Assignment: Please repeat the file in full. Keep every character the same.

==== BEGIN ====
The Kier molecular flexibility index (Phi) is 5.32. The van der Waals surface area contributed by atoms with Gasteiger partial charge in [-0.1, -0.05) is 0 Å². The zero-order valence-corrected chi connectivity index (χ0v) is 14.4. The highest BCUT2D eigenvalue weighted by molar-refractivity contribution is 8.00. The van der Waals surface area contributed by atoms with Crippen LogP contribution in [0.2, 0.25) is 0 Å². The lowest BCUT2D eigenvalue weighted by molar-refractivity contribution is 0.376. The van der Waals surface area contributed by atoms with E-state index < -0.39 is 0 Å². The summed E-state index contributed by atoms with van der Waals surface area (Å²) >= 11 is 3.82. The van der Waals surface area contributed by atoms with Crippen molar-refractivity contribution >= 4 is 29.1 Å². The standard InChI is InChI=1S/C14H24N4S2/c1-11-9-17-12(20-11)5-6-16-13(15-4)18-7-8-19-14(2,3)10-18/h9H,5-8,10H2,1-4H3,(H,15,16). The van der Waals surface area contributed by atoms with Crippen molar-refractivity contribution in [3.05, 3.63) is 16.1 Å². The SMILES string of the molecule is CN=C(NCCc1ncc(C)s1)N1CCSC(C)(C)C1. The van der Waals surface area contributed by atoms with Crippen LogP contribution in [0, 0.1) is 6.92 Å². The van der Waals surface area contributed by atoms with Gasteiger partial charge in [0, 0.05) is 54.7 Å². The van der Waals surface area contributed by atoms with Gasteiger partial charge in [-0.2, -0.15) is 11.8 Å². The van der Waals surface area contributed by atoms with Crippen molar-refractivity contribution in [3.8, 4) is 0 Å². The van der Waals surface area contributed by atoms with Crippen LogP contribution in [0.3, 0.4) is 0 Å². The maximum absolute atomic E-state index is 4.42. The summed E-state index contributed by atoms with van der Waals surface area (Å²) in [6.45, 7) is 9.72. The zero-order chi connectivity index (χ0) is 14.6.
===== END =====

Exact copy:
The Kier molecular flexibility index (Phi) is 5.32. The van der Waals surface area contributed by atoms with Gasteiger partial charge in [-0.1, -0.05) is 0 Å². The zero-order valence-corrected chi connectivity index (χ0v) is 14.4. The highest BCUT2D eigenvalue weighted by molar-refractivity contribution is 8.00. The van der Waals surface area contributed by atoms with Crippen LogP contribution in [0.2, 0.25) is 0 Å². The lowest BCUT2D eigenvalue weighted by molar-refractivity contribution is 0.376. The van der Waals surface area contributed by atoms with E-state index < -0.39 is 0 Å². The summed E-state index contributed by atoms with van der Waals surface area (Å²) >= 11 is 3.82. The van der Waals surface area contributed by atoms with Crippen molar-refractivity contribution >= 4 is 29.1 Å². The standard InChI is InChI=1S/C14H24N4S2/c1-11-9-17-12(20-11)5-6-16-13(15-4)18-7-8-19-14(2,3)10-18/h9H,5-8,10H2,1-4H3,(H,15,16). The van der Waals surface area contributed by atoms with Crippen molar-refractivity contribution in [3.05, 3.63) is 16.1 Å². The SMILES string of the molecule is CN=C(NCCc1ncc(C)s1)N1CCSC(C)(C)C1. The van der Waals surface area contributed by atoms with Crippen LogP contribution in [0, 0.1) is 6.92 Å². The van der Waals surface area contributed by atoms with Gasteiger partial charge in [0, 0.05) is 54.7 Å². The van der Waals surface area contributed by atoms with Gasteiger partial charge in [-0.2, -0.15) is 11.8 Å². The van der Waals surface area contributed by atoms with Crippen molar-refractivity contribution in [3.8, 4) is 0 Å². The van der Waals surface area contributed by atoms with Crippen LogP contribution in [0.3, 0.4) is 0 Å². The maximum absolute atomic E-state index is 4.42. The summed E-state index contributed by atoms with van der Waals surface area (Å²) in [6.45, 7) is 9.72. The zero-order chi connectivity index (χ0) is 14.6.